The sun didn’t set, but like a fallen rider the light unhorsed itself, dove shaggy into the rucked-up mud and we all walked down the road in one direction, some in their last leather, some in silk rotted grey and brown and bent and when we measured our steps past a town, even in wind the bells swayed toneless and tongueless, clappers unscrewed and melted down, wrapped around powder, shipped out in boxes, the bells bound open as dresses wind-filled then frozen. What is courage? Had we had it? What can it mean now as the light is pitched headlong under our legs, we who sewed up our mouths and do not know how to die? [End Page 18]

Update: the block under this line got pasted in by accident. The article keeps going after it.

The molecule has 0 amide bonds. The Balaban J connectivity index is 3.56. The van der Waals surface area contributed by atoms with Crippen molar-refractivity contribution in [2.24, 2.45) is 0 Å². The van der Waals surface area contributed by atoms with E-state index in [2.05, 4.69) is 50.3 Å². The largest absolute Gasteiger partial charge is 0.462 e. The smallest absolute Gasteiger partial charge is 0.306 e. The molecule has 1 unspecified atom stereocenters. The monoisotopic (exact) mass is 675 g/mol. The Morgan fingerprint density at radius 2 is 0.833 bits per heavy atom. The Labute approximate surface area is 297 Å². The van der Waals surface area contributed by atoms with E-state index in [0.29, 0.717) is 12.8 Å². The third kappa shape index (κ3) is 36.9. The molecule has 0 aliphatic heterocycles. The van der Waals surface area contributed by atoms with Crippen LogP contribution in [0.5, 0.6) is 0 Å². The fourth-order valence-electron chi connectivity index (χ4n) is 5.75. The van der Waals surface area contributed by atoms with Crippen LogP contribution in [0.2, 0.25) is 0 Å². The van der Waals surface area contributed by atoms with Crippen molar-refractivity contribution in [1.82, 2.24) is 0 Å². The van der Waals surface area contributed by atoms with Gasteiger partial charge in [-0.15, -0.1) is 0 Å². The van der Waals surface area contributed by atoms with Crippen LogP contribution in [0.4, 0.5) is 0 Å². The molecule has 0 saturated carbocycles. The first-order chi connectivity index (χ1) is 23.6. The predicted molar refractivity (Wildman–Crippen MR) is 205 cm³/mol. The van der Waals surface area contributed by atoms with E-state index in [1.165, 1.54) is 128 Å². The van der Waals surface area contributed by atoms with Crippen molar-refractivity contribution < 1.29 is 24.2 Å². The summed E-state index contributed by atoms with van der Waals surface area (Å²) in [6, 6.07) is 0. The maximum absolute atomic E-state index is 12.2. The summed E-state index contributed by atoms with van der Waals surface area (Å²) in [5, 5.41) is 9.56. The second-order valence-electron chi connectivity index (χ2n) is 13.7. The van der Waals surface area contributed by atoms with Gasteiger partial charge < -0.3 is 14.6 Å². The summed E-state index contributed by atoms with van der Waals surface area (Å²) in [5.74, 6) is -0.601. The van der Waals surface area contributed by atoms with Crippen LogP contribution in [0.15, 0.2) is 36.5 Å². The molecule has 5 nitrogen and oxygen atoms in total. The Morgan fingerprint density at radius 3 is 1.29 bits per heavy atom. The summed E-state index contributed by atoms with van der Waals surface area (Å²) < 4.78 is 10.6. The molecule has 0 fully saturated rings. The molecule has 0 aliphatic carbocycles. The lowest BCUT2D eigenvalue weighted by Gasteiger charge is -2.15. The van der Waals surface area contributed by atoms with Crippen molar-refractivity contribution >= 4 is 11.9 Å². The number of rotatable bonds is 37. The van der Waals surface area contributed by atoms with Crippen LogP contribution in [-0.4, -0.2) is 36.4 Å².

Miller Oberman is a former Ruth Lilly Fellow and a 2016 winner of the 92nd Street Y’s Boston Review / Discovery Prize. His translation of selections from the “Old English Rune Poem” won Poetry’s John Frederick Nims Memorial Prize for Translation in 2013. Miller has recent and forthcoming poems and translations in Harvard Review, Tin House, Poetry, and The Nation; and “The Unstill Ones,” his collection of poems and Old English translations, is forthcoming in 2017. He lives in Brighton Beach, Brooklyn.